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Ottawa commits $100 million to Boat Harbour remediation project


The Northern Pulp mill is seen in Abercrombie Point in 2014, with the Town of Pictou in the background. - Christian Laforce
The Northern Pulp mill is seen in Abercrombie Point in 2014, with the Town of Pictou in the background. - Christian Laforce
PICTOU LANDING, N.S. —

The Pictou Landing First Nation is one step closer to seeing Boat Harbour returned to its natural state.

The federal government announced Thursday it will contribute $100 million to the remediation of the tidal estuary.

“If I could sum it up in one word, it would be reconciliation,” said Chief Andrea Paul.

“It validates the work that we have been doing as a community, and I think it really just puts that reassurance that both levels of government have listened and taken our concerns seriously.”

The Boat Harbour effluent treatment facility, owned by the province and leased to the Northern Pulp kraft mill, is legislated to close in January. For more than 50 years, the Pictou Landing Mi’kmaq community has lived next to the lagoon where the mill’s effluent is treated.

The estimated cost of the remediation project is $217 million with the province of Nova Scotia picking up the balance.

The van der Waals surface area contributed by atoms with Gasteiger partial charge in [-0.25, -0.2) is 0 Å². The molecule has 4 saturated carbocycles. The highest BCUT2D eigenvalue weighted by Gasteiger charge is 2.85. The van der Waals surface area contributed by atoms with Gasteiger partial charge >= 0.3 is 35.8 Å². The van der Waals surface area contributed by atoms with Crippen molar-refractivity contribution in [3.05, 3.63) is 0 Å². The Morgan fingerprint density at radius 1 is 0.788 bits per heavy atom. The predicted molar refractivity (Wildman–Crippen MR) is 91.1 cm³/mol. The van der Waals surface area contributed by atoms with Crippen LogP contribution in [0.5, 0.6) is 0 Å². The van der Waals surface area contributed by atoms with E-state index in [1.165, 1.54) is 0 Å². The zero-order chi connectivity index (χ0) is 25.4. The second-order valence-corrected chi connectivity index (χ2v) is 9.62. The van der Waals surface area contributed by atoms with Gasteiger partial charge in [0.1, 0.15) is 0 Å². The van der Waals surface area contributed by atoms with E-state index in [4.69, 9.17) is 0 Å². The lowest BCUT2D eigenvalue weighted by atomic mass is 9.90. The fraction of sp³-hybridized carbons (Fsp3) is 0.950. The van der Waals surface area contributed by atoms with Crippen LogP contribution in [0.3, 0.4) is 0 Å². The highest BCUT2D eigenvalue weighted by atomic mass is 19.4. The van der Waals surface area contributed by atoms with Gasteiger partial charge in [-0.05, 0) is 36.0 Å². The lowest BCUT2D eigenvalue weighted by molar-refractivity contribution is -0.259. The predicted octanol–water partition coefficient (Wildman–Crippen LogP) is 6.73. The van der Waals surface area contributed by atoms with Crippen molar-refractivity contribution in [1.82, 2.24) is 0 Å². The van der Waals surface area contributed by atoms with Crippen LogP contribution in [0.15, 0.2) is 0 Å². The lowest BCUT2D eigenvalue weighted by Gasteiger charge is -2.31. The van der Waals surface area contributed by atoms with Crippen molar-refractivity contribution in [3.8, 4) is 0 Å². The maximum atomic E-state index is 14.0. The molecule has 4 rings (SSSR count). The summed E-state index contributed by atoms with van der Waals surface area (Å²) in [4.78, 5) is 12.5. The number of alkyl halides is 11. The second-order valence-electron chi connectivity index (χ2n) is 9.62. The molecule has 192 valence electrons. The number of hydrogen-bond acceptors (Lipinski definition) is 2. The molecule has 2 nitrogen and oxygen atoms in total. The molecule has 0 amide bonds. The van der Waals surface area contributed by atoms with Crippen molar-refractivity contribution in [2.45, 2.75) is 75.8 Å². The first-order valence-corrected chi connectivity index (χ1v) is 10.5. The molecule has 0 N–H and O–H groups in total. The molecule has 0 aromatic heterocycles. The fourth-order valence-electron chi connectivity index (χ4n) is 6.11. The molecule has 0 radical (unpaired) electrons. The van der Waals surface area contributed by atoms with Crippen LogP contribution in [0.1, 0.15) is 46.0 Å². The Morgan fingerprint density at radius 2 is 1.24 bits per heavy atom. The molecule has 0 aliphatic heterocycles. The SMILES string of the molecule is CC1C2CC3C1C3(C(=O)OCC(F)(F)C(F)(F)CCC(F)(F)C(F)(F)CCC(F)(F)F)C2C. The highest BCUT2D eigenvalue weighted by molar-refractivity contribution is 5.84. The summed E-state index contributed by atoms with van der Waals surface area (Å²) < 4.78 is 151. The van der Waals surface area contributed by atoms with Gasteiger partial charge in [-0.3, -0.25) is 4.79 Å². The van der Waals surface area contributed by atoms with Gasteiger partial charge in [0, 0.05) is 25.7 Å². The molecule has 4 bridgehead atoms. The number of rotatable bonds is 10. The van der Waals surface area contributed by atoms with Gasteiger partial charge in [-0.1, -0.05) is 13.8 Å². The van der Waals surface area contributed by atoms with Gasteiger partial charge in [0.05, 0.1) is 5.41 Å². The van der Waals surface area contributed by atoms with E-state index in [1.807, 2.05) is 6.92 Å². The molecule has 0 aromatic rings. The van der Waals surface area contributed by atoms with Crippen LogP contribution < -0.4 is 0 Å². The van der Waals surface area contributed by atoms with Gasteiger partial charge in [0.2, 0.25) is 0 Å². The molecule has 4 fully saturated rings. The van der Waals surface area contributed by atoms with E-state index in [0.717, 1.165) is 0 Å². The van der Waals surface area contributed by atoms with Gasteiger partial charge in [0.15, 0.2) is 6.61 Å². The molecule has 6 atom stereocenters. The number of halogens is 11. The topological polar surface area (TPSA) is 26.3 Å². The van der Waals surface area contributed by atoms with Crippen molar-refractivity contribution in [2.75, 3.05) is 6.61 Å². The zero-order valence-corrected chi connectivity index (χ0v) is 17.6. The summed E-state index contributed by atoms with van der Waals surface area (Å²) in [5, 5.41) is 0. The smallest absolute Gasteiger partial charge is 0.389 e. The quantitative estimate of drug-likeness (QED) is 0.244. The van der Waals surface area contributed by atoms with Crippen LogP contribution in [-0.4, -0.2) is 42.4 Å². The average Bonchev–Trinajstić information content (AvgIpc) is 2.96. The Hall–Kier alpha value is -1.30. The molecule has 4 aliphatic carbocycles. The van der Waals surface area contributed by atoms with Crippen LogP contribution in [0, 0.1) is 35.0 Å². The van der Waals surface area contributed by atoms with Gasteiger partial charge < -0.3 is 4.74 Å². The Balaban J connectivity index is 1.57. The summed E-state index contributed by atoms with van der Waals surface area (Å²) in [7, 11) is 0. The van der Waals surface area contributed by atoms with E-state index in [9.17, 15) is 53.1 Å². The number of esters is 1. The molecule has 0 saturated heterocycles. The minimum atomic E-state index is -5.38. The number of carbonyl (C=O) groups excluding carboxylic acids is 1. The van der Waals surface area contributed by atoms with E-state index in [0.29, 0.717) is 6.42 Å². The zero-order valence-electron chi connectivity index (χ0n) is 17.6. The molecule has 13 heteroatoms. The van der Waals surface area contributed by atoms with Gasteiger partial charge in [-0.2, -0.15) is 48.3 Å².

“When we do estimations of costs for remediation, we learn more as we do our planning work,” said Ken Swain, the program director for the Boat Harbour project.

“It’s not like building a house where at the start you can accurately estimate the cost,” he said.

Swain says that the pilot-scale work has started in an area of Boat Harbour that workers have sectioned off. This stage is meant to mimic what full-scale remediation of the site will look like, providing information which will allow for a more refined estimation for bidders when the project goes to tender.

“We’d like to be faced with all the problems that we’re going to be faced with now, rather than later,” said Swain. “We’re learning from it and that’s the purpose.”

Swain told The News that the pilot scale work will likely be wrapped up at the end of June and that the work may be completed by 2025.

“We’re not really driven by schedule,” Swain said. “Our concern is making sure we get it right. So we don’t want to hurry the process.”

The $100 million comes through the bilateral infrastructure agreement between the provincial and federal governments. When asked if the federal government would be willing to add more funding should the cost of remediation go up, Central Nova MP Sean Fraser said that would be contingent on future applications for funding.

“Right now, we know it’s going to be $100 million, but I don’t want to speculate on what might happen years from now when other people might be in this office.”

Fraser told reporters that the investment is not contingent on the outcomes of the next election.

“This has been approved by the federal Treasury Board. There’s no question this funding is locked in and it’s going to be used for the remediation and restoration of Boat Harbour,” he said.

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